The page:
When Cal died in a car accident and his girlfriend Kate killed herself in grief ten days later, it drove a spike between their two families. The families sued each other, blaming each other for the deaths of their children. Cal’s brother Max and Kate’s sister Aggi – who had been in their own relationship – were forbidden from seeing each other. (I’ll give you a guess as to how successful that went!)
Nearly a year later, the families still don’t speak, but Aggi and Max yearn after each other. But even if they dared to risk the families’ wrath and spoke, what would they say? Because while they share a similar pain and ache for what they had, breaking the ice is difficult.
An ambitious and strong beginning falls flat in the end. By the end of the first chapter, I was hooked and totally wanted to see how these two would break through their grief and address their pain and resentment. The family dynamics would make things complicated I knew, but first and foremost there would be their own emotional baggage to address. But Rufener is not quite up to the task. She falls back on melodrama and adventure (a shared adventure brings everyone to set aside their differences) and ditches the inner dialogue of her two characters. Why does Max bring home girls and flaunt them in front of Aggi? We never really go there. Instead, we simply jump forward to an afterword that assures us that the wounds have healed offstage. Argh!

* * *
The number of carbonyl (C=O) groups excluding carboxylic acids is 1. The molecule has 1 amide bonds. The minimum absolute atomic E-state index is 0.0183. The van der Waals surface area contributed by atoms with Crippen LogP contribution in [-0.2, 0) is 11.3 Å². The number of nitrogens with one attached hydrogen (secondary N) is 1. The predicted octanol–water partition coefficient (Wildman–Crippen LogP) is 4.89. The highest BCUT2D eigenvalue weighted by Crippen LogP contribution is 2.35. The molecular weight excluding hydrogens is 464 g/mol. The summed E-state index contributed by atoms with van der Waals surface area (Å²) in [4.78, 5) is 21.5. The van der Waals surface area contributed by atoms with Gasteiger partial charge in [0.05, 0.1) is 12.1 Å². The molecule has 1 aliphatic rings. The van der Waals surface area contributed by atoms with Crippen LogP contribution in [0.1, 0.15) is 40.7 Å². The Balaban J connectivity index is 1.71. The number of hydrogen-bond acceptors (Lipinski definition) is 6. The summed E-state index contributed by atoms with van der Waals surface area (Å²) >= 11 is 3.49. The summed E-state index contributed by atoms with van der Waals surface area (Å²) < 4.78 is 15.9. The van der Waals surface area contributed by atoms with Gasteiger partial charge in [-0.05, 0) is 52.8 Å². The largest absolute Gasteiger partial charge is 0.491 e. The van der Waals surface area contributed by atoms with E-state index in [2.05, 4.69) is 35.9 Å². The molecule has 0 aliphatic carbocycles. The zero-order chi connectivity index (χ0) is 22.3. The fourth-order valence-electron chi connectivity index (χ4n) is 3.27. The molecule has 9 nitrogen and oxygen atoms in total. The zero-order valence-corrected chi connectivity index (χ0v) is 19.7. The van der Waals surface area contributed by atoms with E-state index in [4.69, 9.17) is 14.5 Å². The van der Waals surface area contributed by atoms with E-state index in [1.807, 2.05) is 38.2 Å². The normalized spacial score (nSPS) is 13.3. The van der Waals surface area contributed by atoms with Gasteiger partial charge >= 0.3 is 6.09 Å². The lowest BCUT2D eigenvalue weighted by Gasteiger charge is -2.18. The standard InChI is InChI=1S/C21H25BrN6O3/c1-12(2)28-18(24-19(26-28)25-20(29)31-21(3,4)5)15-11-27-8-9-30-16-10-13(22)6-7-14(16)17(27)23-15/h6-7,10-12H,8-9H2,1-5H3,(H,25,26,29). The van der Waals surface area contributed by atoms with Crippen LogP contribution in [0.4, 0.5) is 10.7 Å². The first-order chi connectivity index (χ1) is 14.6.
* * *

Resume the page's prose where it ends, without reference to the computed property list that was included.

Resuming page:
Saturday, October 12, 2019
Told in verse, Alone Together traces how Sadie finds her own separate identity within this family, both being part of it and also staking out her independence. Family for Sadie is neither a help or a hindrance. While she obviously relishes moments of quiet and at one point marvels over what it would be like to live in a home with fewer people, she loves her family and accepts their presence as it is.
It's a subtle work, with lots of inward thinking (helped along by the verse format which accommodates her scattered thoughts) and little action. While the poetry does occasionally lean towards poignancy, Donovan is actually quite restrained. The result is a deep work that has a unique voice -- worldly and informed, but not as jaded as many of today's heroines. Barely publicized and a bit hard to get a hold of, the book is a quick and rewarding read and deserving of more attention.